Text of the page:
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November 15, 2006
With three of the most potent and innovative acts grouped together on one ticket, an evening performance earlier this month at the Abbey Pub in Chicago could have been given the title "Night of 1,000 Beats" without anyone crying foul. On a chilly Saturday night, independent hip-hop fans were treated to a full bill of distinctly different but highly skilled, crowd-wowing artists when Edan & Dagha, Cut Chemist, and Lyrics Born rolled into Chicago.

Edan started making noise around 10 pm with his old school-meets-new school sound and sharp-tongued, witty rhymes. Everything is deceiving about this guy: he is a younger, white, stoner-looking dude who wears a tie and has messy hair, yet he sounds as if he were raised in the ghetto, possesses great knowledge of hip-hop's past, and comes direct with an energetic and seamless flow. All the acclaim that has been lumped upon Edan for his recorded work (Primitive Plus and, more recently, Beauty and the Beat) is brought sharply into focus live; throughout his set he DJs, fucks with a theremin, plays kazoo and acoustic guitar simultaneously, rhymes a million miles an hour, and references nearly every influential pop/rock group of the last 30 years in the course of three minutes (during "Rock 'n' Roll" Dagha held up a stack of record covers and leafed through them while Edan subtly referenced the respective artists in rhyme). The consummate support player, Dagha threw flowers to the audience and played a great wing-MC.


Edan performs amongst the crowd during Cut Chemist's set.

If Edan was the rising potential of hip-hop, Cut Chemist could be seen as potential realized. Even though Lyrics Born officially closed out the night in the headlining spot, Cut Chemist played the biggest set, complete with coordinated video footage, crowd interaction, technical prowess, and over an hour and a half of turntable tricks and danceable breakbeats. The only irk was that both Chemist and his video coordinator Tom were sporting Cut Chemist t-shirts; kinda dorky.

Cheesy wardrobes aside, the DJ put on a paradiddle clinic by messing with every sound and rhythm that came out of his library (which he manipulated via two decks and a pair of CD scratchers), eventually mutating eeks and snare beats into Funky Drummer-esque patterns. Somewhat likened to Jeremy Piven, Cut Chemist has a scruffy look and is similarly low-keyed while scissoring his legs and effortlessly spasm-ing his arms between vinyl and mixer switches. The lengthy set was full of high points, like when he played crowd-pleasing cuts ("What's the Altitude" and "My First Big Break") from his new album The Audience's Listening, did a track with Edan, fronted obscure shit like Dabrye's "Prospects (Marshall Law)," and later scratched to a video of crowd members that he filmed at the end of the show. When it was all over with, Cut Chemist was easily the night's brightest star.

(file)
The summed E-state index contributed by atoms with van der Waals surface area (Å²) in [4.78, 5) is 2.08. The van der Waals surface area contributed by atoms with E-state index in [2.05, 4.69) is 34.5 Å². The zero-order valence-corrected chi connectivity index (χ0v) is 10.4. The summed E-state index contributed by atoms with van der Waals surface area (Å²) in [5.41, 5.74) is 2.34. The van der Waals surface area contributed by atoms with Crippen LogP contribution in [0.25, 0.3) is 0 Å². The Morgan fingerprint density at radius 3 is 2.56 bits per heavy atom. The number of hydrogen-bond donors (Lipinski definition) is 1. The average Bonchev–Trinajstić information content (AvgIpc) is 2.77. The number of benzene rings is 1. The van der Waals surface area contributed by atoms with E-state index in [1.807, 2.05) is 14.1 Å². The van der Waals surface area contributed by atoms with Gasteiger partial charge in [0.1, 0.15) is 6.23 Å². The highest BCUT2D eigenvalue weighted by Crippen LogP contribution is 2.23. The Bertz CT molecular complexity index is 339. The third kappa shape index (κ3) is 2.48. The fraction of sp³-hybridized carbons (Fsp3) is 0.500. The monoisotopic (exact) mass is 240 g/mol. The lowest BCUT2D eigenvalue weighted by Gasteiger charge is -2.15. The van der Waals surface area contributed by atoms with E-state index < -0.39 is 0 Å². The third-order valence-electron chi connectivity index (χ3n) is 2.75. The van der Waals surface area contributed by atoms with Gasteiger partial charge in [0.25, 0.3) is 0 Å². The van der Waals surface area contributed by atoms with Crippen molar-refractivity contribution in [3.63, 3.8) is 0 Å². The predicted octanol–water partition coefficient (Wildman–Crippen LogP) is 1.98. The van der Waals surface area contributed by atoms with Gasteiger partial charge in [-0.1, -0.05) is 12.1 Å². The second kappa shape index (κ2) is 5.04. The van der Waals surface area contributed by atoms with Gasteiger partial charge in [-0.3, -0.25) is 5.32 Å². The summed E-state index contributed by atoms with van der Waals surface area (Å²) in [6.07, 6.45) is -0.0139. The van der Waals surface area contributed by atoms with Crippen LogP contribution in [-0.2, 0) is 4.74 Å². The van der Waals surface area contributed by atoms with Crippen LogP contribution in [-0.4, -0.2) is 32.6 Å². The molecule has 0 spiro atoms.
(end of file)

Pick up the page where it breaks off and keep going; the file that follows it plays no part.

Cut Chemist carves a nasty hook.

Lyrics Born took the stage a bit later than planned but didn't let the setback alter his approach. Backed by a tight, flashy live hip-hop band - including synthesizer, guitar, bass, drums, and a backup vocalist -Born struck the crowd with a full-on, boisterous attitude that, in retrospect, both opening acts lacked. Whereas both Edan/Dagha and Cut Chemist flashed complementary Swiss Army knife sets of technical skill, Born relied on his hyping phrases ("get ya hands up!"), consistent rhyming, and a general electrified sound to push the crowd. The MC would bounce around, dance alongside his backing female vocalist, and throw his arms in the air. The overall feel was dancehall-ish, similar to the general bouncing aesthetic in movement and rapping that someone like Beanie Man might come with.


Lyrics Born and backing band get hype.

Any of the night's three sets could have been substituted for any of the others in the order and have still maintained a constant buzz of excitement from the room-filling, involved audience. Unlike some shows with distractive crowds - those who only show up to see one act and then proceed to either leave or, worse yet, talk incessantly through the rest of the show - those assembled at the Abbey on the night in question were social but not overly so. Not that the lineup gave anyone much of an option - throughout the evening even those in the mezzanine area danced about or simply sat transfixed at their tables. And they had much reason to be so overtaken.

SEE ALSO: www.humblemagnificent.com
SEE ALSO: www.cutchemist.com
SEE ALSO: www.lyricsborn.com

--
Josh Zanger
Joshua Ian Zanger, a native of rural Chicago, rocks many a world with his writing, style, and generally sweet aroma.

See other articles by Josh Zanger.

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